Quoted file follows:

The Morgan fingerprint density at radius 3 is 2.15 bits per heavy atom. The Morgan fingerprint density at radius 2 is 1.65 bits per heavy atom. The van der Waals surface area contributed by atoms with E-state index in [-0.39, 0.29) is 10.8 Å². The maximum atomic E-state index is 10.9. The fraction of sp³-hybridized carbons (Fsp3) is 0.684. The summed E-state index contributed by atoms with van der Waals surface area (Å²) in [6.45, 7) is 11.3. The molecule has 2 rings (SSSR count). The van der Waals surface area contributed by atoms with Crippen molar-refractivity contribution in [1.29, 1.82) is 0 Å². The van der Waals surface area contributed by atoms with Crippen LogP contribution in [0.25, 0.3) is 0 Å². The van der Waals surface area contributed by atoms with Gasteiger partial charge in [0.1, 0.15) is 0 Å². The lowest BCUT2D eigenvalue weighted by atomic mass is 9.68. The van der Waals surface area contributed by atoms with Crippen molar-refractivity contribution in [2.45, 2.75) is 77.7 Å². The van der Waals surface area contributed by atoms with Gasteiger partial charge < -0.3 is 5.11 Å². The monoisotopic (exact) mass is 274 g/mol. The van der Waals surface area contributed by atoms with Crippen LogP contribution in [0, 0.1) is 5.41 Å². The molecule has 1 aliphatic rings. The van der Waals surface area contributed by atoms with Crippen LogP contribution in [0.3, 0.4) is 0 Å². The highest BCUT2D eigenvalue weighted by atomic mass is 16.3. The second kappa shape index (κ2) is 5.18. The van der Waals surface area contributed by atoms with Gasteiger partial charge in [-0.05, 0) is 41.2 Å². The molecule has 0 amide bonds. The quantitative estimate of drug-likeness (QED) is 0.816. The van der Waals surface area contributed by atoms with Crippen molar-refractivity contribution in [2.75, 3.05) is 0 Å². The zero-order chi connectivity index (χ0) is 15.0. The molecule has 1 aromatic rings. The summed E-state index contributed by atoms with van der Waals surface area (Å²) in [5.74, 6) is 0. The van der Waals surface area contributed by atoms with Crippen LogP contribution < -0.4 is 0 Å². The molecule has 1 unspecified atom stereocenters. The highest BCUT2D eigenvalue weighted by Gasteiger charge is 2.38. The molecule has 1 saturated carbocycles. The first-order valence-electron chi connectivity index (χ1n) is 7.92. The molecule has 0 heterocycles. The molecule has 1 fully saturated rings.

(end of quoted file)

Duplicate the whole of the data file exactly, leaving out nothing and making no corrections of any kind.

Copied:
The Morgan fingerprint density at radius 3 is 2.15 bits per heavy atom. The Morgan fingerprint density at radius 2 is 1.65 bits per heavy atom. The van der Waals surface area contributed by atoms with E-state index in [-0.39, 0.29) is 10.8 Å². The maximum atomic E-state index is 10.9. The fraction of sp³-hybridized carbons (Fsp3) is 0.684. The summed E-state index contributed by atoms with van der Waals surface area (Å²) in [6.45, 7) is 11.3. The molecule has 2 rings (SSSR count). The van der Waals surface area contributed by atoms with Crippen molar-refractivity contribution in [1.29, 1.82) is 0 Å². The van der Waals surface area contributed by atoms with Crippen LogP contribution in [0.25, 0.3) is 0 Å². The van der Waals surface area contributed by atoms with Gasteiger partial charge in [0.1, 0.15) is 0 Å². The lowest BCUT2D eigenvalue weighted by atomic mass is 9.68. The van der Waals surface area contributed by atoms with Crippen molar-refractivity contribution in [2.45, 2.75) is 77.7 Å². The van der Waals surface area contributed by atoms with Gasteiger partial charge < -0.3 is 5.11 Å². The monoisotopic (exact) mass is 274 g/mol. The van der Waals surface area contributed by atoms with Crippen LogP contribution in [0, 0.1) is 5.41 Å². The molecule has 1 aliphatic rings. The van der Waals surface area contributed by atoms with Crippen LogP contribution in [0.3, 0.4) is 0 Å². The highest BCUT2D eigenvalue weighted by atomic mass is 16.3. The second kappa shape index (κ2) is 5.18. The van der Waals surface area contributed by atoms with Gasteiger partial charge in [-0.05, 0) is 41.2 Å². The molecule has 0 amide bonds. The quantitative estimate of drug-likeness (QED) is 0.816. The van der Waals surface area contributed by atoms with Crippen molar-refractivity contribution in [2.75, 3.05) is 0 Å². The zero-order chi connectivity index (χ0) is 15.0. The molecule has 1 aromatic rings. The summed E-state index contributed by atoms with van der Waals surface area (Å²) in [5.74, 6) is 0. The van der Waals surface area contributed by atoms with Crippen LogP contribution < -0.4 is 0 Å². The molecule has 1 unspecified atom stereocenters. The highest BCUT2D eigenvalue weighted by Gasteiger charge is 2.38. The molecule has 1 saturated carbocycles. The first-order valence-electron chi connectivity index (χ1n) is 7.92. The molecule has 0 heterocycles. The molecule has 1 fully saturated rings.